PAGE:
Tesla Motors, the 10-year-old maker of high end electric vehicles, hasn’t had much direct competition. Tesla sells to wealthy people who want a high performance car. Other automakers seem to be going after a different target—people who can afford an luxury vehicle, but who are willing to buy an economy car with an electric motor instead. Ford, for example, lets you buy a Focus for about $20,000, or basically the same Focus for $35,000, battery included. (The strategy seems well-calibrated to allow automakers to meet California mandates without seriously cannibalizing sales of more profitable gasoline cars.)
Now BMW is about to unveil its i3 electric vehicle. Mercedes is coming out with a B-Class EV and Cadillac is rolling out the plug-in hybrid ELR (a luxury version of the Chevy Volt). And this has some industry watchers wondering if it’s all over for Tesla.
It isn’t all over for Tesla. These luxury automakers still aren’t directly competing with the Model S—their models don’t come anywhere close to having the performance or the range of the Model S.
The i3 is a small urban vehicle with a range of about 100 miles that takes around seven seconds to hit 60 miles per hour. For extra, you can have BMW install a motorcycle engine to boost the range to 180 miles (see “BMW’s Solution to Limited Electric-Vehicle Range: a Gas-Powered Loaner”).
The ELR is a four-seater with only 35 miles of electric range and mediocre acceleration (once you get past that nice first second responsiveness that an electric motor gets you). The unremarkable acceleration of about eight seconds to 60 miles per hour is due in part to the fact that the car has to carry around both an electric propulsion system and and a gasoline powered one for longer trips.
The Model S, on the other hand, is a roomy sedan that seats five adults plus two kids, can travel 265 miles on a charge, and comes with free supercharging for long trips if you happen to live along certain corridors in California or the Northeast. And the car hits 60 in an impressive four seconds. Tesla has an edge in battery and charging technology that give it an advantage over more established automakers (see “Forget Battery Swapping: Tesla Aims to Charge Electric Cars in Five Minutes”).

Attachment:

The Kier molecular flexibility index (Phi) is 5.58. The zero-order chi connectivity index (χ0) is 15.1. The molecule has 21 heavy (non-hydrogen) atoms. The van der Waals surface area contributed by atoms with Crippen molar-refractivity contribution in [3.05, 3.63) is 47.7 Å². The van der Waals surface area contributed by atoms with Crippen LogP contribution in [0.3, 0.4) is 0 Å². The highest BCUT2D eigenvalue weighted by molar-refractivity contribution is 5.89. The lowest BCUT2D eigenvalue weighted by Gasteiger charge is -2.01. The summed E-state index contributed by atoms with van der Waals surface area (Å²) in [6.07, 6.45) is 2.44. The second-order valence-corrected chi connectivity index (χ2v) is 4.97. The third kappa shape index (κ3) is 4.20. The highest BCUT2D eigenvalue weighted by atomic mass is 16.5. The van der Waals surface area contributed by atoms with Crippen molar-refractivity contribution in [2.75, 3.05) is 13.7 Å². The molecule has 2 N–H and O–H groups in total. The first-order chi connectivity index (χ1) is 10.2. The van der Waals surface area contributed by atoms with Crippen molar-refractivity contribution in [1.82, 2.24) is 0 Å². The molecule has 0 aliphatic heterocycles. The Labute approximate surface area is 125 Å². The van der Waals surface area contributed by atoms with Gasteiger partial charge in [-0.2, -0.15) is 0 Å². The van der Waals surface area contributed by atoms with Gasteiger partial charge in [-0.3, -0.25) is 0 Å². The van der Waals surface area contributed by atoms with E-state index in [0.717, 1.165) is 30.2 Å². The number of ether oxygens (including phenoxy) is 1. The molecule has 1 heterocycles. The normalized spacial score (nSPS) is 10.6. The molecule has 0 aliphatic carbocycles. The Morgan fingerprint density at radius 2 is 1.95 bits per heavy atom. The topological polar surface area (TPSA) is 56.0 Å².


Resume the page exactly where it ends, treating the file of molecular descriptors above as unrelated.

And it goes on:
That said, Tesla better watch its back. Although the new cars don’t compete with it head to head, there have got to be some people who would consider the Model S only because their only alternative is an expensive economy car like the Leaf or Focus. The new luxury cars could fit their needs.
And Tesla has one big technological disadvantage. Cadillac and BMW are pushing forward driver assist technologies, such as adaptive cruise control and systems that will help you park your car. The BMW will drive itself during a traffic jam on the highway, controlling speed and steering to keep the car in its lane. Tesla says it’s considering adding these sorts of things later, and focusing on the EV tech for now.
This new data poisoning tool lets artists fight back against generative AI
The tool, called Nightshade, messes up training data in ways that could cause serious damage to image-generating AI models.
Rogue superintelligence and merging with machines: Inside the mind of OpenAI’s chief scientist
An exclusive conversation with Ilya Sutskever on his fears for the future of AI and why they’ve made him change the focus of his life’s work.
The Biggest Questions: What is death?
New neuroscience is challenging our understanding of the dying process—bringing opportunities for the living.
Data analytics reveal real business value
Sophisticated analytics tools mine insights from data, optimizing operational processes across the enterprise.
Get the latest updates from
MIT Technology Review
Discover special offers, top stories, upcoming events, and more.